Whilst the population of Nerja in winter is 25% foreign, the main nationalities being British, Argentinian and German, when summer comes and the town almost quadruples in population, the vast majority of those visitors are Spanish. Nerja is still ostensibly a Spanish tourist resort. Even the local tourist office now logs more Spanish visitors/enquiries than other nationalities. True, there are certain areas which are very 'foreign', or 'British' orientated, such as Burriana beach, where full English breakfast and soaps are the order of the day, but there are others such as Playazo and Torrecilla beaches which are very Spanish, and long may they remain so. Turn off almost any major street onto the side streets and life suddenly becomes very Spanish indeed with lovely little tapas bars, 'home' shops and small, almost hidden 'plazas'. Yes, you will still find the odd foreign-run enterprise here and there but not many. The town probably is eventually heading towards an 'international' feel, as is happening all over the place and not just in Spain, but for the moment I think it remains firmly 'Spanish'.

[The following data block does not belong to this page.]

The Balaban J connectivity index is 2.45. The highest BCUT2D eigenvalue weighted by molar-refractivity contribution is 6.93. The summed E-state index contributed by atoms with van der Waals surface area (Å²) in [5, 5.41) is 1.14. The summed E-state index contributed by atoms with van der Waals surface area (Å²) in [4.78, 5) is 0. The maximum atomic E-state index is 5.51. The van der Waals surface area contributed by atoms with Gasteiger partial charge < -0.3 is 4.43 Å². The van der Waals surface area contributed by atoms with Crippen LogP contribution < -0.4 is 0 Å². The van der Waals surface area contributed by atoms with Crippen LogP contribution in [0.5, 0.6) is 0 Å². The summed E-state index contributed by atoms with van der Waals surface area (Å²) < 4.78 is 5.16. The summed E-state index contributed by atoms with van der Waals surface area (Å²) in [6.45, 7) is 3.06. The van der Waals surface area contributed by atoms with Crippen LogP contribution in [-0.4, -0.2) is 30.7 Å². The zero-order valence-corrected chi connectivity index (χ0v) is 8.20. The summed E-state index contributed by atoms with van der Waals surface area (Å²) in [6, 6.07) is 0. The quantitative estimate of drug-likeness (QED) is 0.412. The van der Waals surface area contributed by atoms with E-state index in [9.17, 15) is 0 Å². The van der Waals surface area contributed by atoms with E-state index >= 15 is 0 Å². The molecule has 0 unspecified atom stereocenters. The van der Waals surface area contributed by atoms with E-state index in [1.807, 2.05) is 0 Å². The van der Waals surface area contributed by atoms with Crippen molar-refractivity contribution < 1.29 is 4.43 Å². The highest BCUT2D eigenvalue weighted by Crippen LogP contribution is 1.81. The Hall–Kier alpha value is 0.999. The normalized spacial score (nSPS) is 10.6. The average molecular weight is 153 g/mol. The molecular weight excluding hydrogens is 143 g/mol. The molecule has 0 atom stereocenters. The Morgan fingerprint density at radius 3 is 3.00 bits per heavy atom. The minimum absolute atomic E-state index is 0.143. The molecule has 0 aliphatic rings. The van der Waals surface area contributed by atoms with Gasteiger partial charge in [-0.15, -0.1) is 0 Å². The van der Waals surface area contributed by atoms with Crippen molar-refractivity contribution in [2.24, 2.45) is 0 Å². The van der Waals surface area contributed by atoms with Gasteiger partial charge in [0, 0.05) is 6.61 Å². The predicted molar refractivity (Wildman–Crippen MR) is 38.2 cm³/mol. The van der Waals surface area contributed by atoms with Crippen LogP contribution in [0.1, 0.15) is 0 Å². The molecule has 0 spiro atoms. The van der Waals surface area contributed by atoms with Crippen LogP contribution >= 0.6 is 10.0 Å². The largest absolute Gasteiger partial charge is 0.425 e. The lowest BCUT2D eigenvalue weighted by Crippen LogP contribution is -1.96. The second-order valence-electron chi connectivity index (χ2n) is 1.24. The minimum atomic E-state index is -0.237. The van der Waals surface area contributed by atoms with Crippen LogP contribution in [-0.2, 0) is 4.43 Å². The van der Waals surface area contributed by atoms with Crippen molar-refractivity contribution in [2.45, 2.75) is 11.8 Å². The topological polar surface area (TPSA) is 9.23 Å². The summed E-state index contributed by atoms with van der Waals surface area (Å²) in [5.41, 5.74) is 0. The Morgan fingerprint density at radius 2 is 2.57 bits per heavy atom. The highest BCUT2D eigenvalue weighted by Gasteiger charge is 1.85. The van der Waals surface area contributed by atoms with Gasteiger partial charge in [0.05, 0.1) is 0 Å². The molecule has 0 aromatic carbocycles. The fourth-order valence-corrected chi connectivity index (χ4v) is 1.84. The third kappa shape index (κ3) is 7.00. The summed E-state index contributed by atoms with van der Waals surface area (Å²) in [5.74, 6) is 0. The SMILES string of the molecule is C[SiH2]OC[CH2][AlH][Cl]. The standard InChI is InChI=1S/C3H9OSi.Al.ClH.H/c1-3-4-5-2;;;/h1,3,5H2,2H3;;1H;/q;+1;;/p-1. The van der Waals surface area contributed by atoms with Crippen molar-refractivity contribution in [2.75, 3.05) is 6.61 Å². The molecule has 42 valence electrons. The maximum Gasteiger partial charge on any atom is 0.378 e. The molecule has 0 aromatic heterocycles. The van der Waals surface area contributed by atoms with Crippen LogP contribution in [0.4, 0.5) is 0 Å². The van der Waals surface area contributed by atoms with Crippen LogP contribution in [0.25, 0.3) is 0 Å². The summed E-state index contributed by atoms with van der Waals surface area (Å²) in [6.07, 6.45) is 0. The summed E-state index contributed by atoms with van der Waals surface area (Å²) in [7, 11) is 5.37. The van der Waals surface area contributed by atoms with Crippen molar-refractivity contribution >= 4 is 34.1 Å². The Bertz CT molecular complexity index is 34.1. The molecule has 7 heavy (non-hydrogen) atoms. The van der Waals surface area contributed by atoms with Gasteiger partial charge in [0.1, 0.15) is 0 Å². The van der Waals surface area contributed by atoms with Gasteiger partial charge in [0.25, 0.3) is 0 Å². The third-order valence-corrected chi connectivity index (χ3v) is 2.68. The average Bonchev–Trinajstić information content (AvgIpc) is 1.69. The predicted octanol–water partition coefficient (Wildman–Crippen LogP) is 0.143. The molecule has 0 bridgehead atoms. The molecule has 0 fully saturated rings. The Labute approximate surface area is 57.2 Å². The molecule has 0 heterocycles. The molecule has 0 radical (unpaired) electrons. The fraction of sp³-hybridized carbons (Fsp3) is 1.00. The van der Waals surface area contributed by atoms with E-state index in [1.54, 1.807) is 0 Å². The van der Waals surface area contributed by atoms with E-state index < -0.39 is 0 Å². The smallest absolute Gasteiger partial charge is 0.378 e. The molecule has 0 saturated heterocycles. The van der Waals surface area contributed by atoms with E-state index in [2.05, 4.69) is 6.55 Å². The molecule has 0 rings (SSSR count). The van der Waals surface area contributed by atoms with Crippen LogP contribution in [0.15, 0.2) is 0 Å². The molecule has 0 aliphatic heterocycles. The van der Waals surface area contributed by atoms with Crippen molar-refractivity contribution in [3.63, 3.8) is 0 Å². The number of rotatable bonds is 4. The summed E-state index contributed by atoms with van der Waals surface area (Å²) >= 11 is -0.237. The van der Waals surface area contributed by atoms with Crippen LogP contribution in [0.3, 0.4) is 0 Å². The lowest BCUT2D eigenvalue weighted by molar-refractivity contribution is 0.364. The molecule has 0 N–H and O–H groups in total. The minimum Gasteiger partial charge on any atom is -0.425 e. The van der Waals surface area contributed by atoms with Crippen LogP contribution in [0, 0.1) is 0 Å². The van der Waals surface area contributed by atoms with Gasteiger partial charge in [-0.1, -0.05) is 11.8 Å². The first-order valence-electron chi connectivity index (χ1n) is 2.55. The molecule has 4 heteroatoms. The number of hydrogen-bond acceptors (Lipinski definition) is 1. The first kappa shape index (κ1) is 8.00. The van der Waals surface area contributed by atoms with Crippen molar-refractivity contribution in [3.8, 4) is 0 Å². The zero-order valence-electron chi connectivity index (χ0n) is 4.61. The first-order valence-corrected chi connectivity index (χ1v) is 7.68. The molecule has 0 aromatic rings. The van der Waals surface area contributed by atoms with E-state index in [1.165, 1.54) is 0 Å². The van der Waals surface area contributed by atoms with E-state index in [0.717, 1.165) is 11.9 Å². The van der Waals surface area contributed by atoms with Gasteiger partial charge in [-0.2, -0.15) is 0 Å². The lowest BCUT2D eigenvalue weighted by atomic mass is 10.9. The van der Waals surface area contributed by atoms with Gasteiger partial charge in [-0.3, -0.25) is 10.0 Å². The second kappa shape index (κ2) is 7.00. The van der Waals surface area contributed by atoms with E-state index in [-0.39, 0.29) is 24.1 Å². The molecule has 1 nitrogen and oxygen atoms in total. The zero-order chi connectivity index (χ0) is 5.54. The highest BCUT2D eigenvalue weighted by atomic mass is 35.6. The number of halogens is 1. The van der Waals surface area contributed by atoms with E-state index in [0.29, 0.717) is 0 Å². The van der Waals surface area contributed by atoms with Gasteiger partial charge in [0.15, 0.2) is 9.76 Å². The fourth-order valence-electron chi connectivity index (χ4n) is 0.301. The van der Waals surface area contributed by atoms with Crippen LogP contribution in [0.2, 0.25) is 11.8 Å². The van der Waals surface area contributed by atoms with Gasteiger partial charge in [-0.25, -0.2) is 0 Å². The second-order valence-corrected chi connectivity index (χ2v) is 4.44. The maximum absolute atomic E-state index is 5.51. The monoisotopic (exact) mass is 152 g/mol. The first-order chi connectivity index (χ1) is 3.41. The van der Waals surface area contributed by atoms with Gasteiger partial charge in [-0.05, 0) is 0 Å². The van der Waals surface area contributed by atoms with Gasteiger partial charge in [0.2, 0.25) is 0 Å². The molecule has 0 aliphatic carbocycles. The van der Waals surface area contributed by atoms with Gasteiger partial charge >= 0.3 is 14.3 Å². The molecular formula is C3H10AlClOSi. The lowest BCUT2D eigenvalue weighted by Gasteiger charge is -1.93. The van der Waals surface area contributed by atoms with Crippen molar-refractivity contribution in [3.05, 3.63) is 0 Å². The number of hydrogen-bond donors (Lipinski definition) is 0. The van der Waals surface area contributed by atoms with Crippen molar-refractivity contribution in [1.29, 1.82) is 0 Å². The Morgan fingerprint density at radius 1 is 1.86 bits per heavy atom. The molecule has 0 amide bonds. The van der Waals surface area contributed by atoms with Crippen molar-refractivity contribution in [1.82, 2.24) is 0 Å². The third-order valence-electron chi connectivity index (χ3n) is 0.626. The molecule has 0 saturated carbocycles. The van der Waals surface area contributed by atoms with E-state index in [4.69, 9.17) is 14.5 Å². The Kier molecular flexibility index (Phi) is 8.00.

Anyway, that's what I think but feel free to disagree.

Nerja, Malaga, Spain
Level Contributor
940 posts
Save Reply
6. Re: english or spanish feel

It's a personal view, but I think Verdeval is overstating the position! Bemusednewt paints a much more accurate view, but it is a very subjective matter.

I find La Herradura, which is much smaller than Nerja, only has a predominantly Spanish feel in August when it is filled with domestic tourists (and when it is unbelievably busy, making parking next to impossible!) Almuñécar is a lovely town which, I agree, has more of a "Spanish feel" than some other resorts but still has plenty of foreign-owned businesses and opportunities to indulge in a "Full English Breakfast" (if you must!)

I'd dispute the fact that (other than in August) 90% of visitors to the Costa Tropical are Spanish. Agreed, the proportion will be higher than in the "traditional" Brit destinations - but not that high!

And, as one who lives in Nerja, I can confirm that this summer there have been many more Spanish visitors to the town than in previous years - even on Playa Burriana! The description "international" is an apt one.

And as for shops selling "tourist tat", you'll find these in any town along the coast. Of course the Spanish won't go near them - they're for tourists, not residents - but they provide a good living for a good number of local people every year.

But if you want a Spanish holiday destination without any foreign influence, you'd have to go inland where the scenery is terrific ... and the prices are generally lower!

Any more views anyone?

london